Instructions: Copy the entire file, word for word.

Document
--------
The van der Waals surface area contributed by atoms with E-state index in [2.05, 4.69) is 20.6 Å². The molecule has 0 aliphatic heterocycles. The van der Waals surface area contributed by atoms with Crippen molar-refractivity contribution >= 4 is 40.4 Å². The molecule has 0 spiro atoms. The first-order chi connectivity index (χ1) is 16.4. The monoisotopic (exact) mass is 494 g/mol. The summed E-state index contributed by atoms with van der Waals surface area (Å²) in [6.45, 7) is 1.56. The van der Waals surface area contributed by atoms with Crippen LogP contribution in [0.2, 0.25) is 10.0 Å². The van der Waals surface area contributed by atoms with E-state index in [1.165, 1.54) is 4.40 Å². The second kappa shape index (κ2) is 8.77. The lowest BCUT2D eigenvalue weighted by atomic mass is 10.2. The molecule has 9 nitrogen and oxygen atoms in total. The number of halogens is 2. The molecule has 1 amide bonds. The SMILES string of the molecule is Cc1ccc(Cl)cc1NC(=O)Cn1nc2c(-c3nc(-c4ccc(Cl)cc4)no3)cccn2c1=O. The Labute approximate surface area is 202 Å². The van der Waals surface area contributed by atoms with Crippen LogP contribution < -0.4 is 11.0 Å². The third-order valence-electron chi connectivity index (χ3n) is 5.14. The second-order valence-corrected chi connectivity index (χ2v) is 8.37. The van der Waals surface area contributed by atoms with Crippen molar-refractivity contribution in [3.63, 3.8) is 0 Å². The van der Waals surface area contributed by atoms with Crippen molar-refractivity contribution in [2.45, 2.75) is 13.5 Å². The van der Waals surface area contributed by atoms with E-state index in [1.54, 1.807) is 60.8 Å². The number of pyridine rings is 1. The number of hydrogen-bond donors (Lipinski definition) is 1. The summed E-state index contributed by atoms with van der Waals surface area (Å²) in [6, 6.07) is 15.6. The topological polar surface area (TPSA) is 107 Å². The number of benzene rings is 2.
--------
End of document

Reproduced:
The van der Waals surface area contributed by atoms with E-state index in [2.05, 4.69) is 20.6 Å². The molecule has 0 aliphatic heterocycles. The van der Waals surface area contributed by atoms with Crippen molar-refractivity contribution >= 4 is 40.4 Å². The molecule has 0 spiro atoms. The first-order chi connectivity index (χ1) is 16.4. The monoisotopic (exact) mass is 494 g/mol. The summed E-state index contributed by atoms with van der Waals surface area (Å²) in [6.45, 7) is 1.56. The van der Waals surface area contributed by atoms with Crippen LogP contribution in [0.2, 0.25) is 10.0 Å². The van der Waals surface area contributed by atoms with E-state index in [1.165, 1.54) is 4.40 Å². The second kappa shape index (κ2) is 8.77. The lowest BCUT2D eigenvalue weighted by atomic mass is 10.2. The molecule has 9 nitrogen and oxygen atoms in total. The number of halogens is 2. The molecule has 1 amide bonds. The SMILES string of the molecule is Cc1ccc(Cl)cc1NC(=O)Cn1nc2c(-c3nc(-c4ccc(Cl)cc4)no3)cccn2c1=O. The Labute approximate surface area is 202 Å². The van der Waals surface area contributed by atoms with Crippen LogP contribution < -0.4 is 11.0 Å². The third-order valence-electron chi connectivity index (χ3n) is 5.14. The second-order valence-corrected chi connectivity index (χ2v) is 8.37. The van der Waals surface area contributed by atoms with Crippen molar-refractivity contribution in [3.63, 3.8) is 0 Å². The van der Waals surface area contributed by atoms with Crippen molar-refractivity contribution in [2.45, 2.75) is 13.5 Å². The van der Waals surface area contributed by atoms with E-state index in [1.54, 1.807) is 60.8 Å². The number of pyridine rings is 1. The number of hydrogen-bond donors (Lipinski definition) is 1. The summed E-state index contributed by atoms with van der Waals surface area (Å²) in [6, 6.07) is 15.6. The topological polar surface area (TPSA) is 107 Å². The number of benzene rings is 2.